Why The Movie Evil Dead Was Banned In Several Countries

In the era of films like "Human Centipede" and "Hostel," it can be hard to imagine a horror movie being banned for being too gory. But in fact, this was once a relatively common practice. In the 1970s and 1980s, violent and bloody horror movies were relatively new fare for audiences, and they received a lot of backlash as a result (via Movieweb). Some countries outright banned disturbing films, while in other places, social backlash drove the restriction of movie sales. In the United Kingdom, for instance, especially gory movies were dubbed "video nasties" and derided by critics and religious leaders (via IMDb).

One movie that ended up on this list of banned films was "Evil Dead." The movie, directed by Sam Raimi and starring Bruce Campbell, came out in 1982. It is sometimes dubbed the first "video nasty" (via Movie Cultists). The film follows a group of teenagers who visit a remote cabin and find themselves possessed by demons, according to the University of Delaware. Its gory content didn't just earn it a spot on the U.K. video nasties list: it also got the movie banned in countries like Finland, Singapore, and Ukraine.

Movie grading systems in the 1980s

But what standards were set for movies in the 1980s? The current system for film ratings was first introduced in 1968, according to Film Ratings. This system ranks films from G to NC-17, in an effort to give viewers information about the types of content that will be in a movie. Movies of the two highest rankings, R and NC-17, can only be viewed by older teenagers and adults.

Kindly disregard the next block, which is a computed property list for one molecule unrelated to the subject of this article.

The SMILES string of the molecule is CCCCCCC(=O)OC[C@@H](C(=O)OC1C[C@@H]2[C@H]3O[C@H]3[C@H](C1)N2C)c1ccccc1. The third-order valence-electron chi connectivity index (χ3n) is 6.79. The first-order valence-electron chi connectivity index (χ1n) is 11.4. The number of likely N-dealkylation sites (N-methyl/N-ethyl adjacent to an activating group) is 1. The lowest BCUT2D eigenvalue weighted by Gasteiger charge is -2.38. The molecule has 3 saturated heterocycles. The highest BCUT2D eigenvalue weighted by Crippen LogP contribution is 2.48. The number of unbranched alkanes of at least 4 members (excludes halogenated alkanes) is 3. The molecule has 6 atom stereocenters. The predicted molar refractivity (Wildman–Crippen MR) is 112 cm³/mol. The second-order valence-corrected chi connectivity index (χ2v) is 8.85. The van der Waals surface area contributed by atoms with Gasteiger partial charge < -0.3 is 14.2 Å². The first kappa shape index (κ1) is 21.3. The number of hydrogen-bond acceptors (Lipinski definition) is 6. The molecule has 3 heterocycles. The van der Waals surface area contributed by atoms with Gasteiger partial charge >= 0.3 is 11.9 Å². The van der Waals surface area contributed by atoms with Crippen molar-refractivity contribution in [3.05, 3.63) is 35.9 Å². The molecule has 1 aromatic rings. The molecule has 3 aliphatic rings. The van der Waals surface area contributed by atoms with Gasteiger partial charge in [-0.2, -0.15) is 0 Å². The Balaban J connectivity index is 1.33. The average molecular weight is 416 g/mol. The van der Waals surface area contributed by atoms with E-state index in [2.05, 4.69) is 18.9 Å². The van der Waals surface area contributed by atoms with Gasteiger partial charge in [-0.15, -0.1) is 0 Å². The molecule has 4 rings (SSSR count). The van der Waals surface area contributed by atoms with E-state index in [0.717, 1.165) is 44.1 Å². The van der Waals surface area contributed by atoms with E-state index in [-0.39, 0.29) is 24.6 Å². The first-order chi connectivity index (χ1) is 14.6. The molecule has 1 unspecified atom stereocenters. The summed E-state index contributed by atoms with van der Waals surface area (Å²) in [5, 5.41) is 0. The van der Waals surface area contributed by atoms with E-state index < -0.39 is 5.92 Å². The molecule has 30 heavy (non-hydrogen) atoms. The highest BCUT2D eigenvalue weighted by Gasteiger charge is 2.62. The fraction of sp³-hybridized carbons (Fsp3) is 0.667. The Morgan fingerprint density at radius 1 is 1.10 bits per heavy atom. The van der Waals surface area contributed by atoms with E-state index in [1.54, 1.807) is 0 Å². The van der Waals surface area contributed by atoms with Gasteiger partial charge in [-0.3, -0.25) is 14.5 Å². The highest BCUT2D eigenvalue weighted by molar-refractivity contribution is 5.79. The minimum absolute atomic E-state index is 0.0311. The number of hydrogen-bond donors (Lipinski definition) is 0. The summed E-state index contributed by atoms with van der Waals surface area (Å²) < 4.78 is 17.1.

This ranking system replaced the Hays Code, a morality-based system which only allowed movies to be viewed if they were considered to be in line with a certain moral standard. When this code was replaced with the rankings system in 1968, it opened up a world of new possibilities for filmmakers, who were now able to make more controversial, groundbreaking films. Many different types of films emerged from this renaissance, including dark comedies and thrillers, according to Filmsite.

Graphic content in Evil Dead

"Evil Dead" was far from the first thriller to introduce gore and violence onto movie theater screens, but in many ways, it was bolder and more gruesome than similar films that had come before (via Movie Cultists). The movie was known for the large amounts of blood and gore which were shown on screen. It also contained demonic possession scenes which offended some religious audiences (via Filmsite). The movie drew particular backlash for perhaps its most graphic scene, in which a teenage girl running through the woods is grabbed by vines and raped by a tree.

Perhaps it's not surprising that the film caught some flak abroad. The movie was banned in multiple European countries, including Ukraine and Finland. Singapore hopped on the banning bandwagon as well, according to the University of Delaware. Of the film's controversial features, the sexual assault scene earned the most backlash, including in the United Kingdom, where certain cuts were made to censor the film before it could be shown.

If you or anyone you know has been a victim of sexual assault, help is available. Visit the Rape, Abuse & Incest National Network website or contact RAINN's National Helpline at 1-800-656-HOPE (4673).